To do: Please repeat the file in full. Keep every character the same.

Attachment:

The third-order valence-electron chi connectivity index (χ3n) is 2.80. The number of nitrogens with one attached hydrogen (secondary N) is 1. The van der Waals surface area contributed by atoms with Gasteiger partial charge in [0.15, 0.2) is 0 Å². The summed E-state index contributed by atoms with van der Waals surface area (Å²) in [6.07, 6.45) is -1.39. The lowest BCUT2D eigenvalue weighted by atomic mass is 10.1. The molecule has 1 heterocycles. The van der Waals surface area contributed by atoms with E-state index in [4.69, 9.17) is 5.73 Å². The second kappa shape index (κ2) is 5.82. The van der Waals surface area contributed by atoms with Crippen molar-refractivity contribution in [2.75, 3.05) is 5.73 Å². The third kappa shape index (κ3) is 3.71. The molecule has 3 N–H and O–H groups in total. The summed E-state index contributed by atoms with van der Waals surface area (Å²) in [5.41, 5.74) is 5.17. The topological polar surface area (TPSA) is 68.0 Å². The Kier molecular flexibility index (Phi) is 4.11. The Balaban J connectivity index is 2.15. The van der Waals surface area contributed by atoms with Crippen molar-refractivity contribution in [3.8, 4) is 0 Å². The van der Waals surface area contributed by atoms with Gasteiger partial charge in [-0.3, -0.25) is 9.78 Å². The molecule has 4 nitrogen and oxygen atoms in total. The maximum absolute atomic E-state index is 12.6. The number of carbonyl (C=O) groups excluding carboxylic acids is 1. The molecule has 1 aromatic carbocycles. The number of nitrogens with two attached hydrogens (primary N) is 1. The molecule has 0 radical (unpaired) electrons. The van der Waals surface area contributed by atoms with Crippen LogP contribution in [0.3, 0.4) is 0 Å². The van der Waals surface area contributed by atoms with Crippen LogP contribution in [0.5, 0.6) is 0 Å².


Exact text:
The third-order valence-electron chi connectivity index (χ3n) is 2.80. The number of nitrogens with one attached hydrogen (secondary N) is 1. The van der Waals surface area contributed by atoms with Gasteiger partial charge in [0.15, 0.2) is 0 Å². The summed E-state index contributed by atoms with van der Waals surface area (Å²) in [6.07, 6.45) is -1.39. The lowest BCUT2D eigenvalue weighted by atomic mass is 10.1. The molecule has 1 heterocycles. The van der Waals surface area contributed by atoms with E-state index in [4.69, 9.17) is 5.73 Å². The second kappa shape index (κ2) is 5.82. The van der Waals surface area contributed by atoms with Crippen molar-refractivity contribution in [2.75, 3.05) is 5.73 Å². The third kappa shape index (κ3) is 3.71. The molecule has 3 N–H and O–H groups in total. The summed E-state index contributed by atoms with van der Waals surface area (Å²) in [5.41, 5.74) is 5.17. The topological polar surface area (TPSA) is 68.0 Å². The Kier molecular flexibility index (Phi) is 4.11. The Balaban J connectivity index is 2.15. The van der Waals surface area contributed by atoms with Crippen molar-refractivity contribution in [3.8, 4) is 0 Å². The van der Waals surface area contributed by atoms with Gasteiger partial charge in [-0.3, -0.25) is 9.78 Å². The molecule has 4 nitrogen and oxygen atoms in total. The maximum absolute atomic E-state index is 12.6. The number of carbonyl (C=O) groups excluding carboxylic acids is 1. The molecule has 1 aromatic carbocycles. The number of nitrogens with two attached hydrogens (primary N) is 1. The molecule has 0 radical (unpaired) electrons. The van der Waals surface area contributed by atoms with Crippen LogP contribution in [0.3, 0.4) is 0 Å². The van der Waals surface area contributed by atoms with Crippen LogP contribution in [0.5, 0.6) is 0 Å².